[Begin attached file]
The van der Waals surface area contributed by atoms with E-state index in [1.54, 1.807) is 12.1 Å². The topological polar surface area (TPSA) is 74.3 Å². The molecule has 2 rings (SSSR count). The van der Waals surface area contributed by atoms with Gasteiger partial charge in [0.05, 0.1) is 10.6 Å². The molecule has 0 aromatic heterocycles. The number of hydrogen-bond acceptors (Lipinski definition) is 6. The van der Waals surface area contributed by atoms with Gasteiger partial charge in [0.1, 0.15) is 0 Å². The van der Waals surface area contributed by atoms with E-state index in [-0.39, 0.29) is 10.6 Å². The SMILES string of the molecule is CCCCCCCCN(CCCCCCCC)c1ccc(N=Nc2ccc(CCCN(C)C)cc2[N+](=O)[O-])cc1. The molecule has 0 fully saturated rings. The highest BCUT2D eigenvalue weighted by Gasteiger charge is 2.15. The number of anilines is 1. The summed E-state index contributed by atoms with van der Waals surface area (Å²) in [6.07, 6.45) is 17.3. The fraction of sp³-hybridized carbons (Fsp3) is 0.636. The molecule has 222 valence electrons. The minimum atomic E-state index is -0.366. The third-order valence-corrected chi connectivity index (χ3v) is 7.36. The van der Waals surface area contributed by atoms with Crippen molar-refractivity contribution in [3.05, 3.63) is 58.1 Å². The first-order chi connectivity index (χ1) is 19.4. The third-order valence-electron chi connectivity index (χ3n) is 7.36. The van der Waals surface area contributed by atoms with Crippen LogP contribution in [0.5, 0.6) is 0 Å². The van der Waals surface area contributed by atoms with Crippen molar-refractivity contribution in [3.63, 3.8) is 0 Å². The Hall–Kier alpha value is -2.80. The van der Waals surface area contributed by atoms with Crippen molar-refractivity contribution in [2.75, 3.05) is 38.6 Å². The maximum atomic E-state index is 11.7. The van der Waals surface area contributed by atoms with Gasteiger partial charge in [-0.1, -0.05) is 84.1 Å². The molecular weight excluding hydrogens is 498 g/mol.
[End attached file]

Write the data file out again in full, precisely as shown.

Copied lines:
The van der Waals surface area contributed by atoms with E-state index in [1.54, 1.807) is 12.1 Å². The topological polar surface area (TPSA) is 74.3 Å². The molecule has 2 rings (SSSR count). The van der Waals surface area contributed by atoms with Gasteiger partial charge in [0.05, 0.1) is 10.6 Å². The molecule has 0 aromatic heterocycles. The number of hydrogen-bond acceptors (Lipinski definition) is 6. The van der Waals surface area contributed by atoms with Gasteiger partial charge in [0.1, 0.15) is 0 Å². The van der Waals surface area contributed by atoms with E-state index in [-0.39, 0.29) is 10.6 Å². The SMILES string of the molecule is CCCCCCCCN(CCCCCCCC)c1ccc(N=Nc2ccc(CCCN(C)C)cc2[N+](=O)[O-])cc1. The molecule has 0 fully saturated rings. The highest BCUT2D eigenvalue weighted by Gasteiger charge is 2.15. The number of anilines is 1. The summed E-state index contributed by atoms with van der Waals surface area (Å²) in [6.07, 6.45) is 17.3. The fraction of sp³-hybridized carbons (Fsp3) is 0.636. The molecule has 222 valence electrons. The minimum atomic E-state index is -0.366. The third-order valence-corrected chi connectivity index (χ3v) is 7.36. The van der Waals surface area contributed by atoms with Crippen molar-refractivity contribution in [3.05, 3.63) is 58.1 Å². The first-order chi connectivity index (χ1) is 19.4. The third-order valence-electron chi connectivity index (χ3n) is 7.36. The van der Waals surface area contributed by atoms with Crippen LogP contribution in [0.5, 0.6) is 0 Å². The van der Waals surface area contributed by atoms with Crippen molar-refractivity contribution in [3.63, 3.8) is 0 Å². The Hall–Kier alpha value is -2.80. The van der Waals surface area contributed by atoms with Crippen molar-refractivity contribution in [2.75, 3.05) is 38.6 Å². The maximum atomic E-state index is 11.7. The van der Waals surface area contributed by atoms with Gasteiger partial charge in [-0.1, -0.05) is 84.1 Å². The molecular weight excluding hydrogens is 498 g/mol.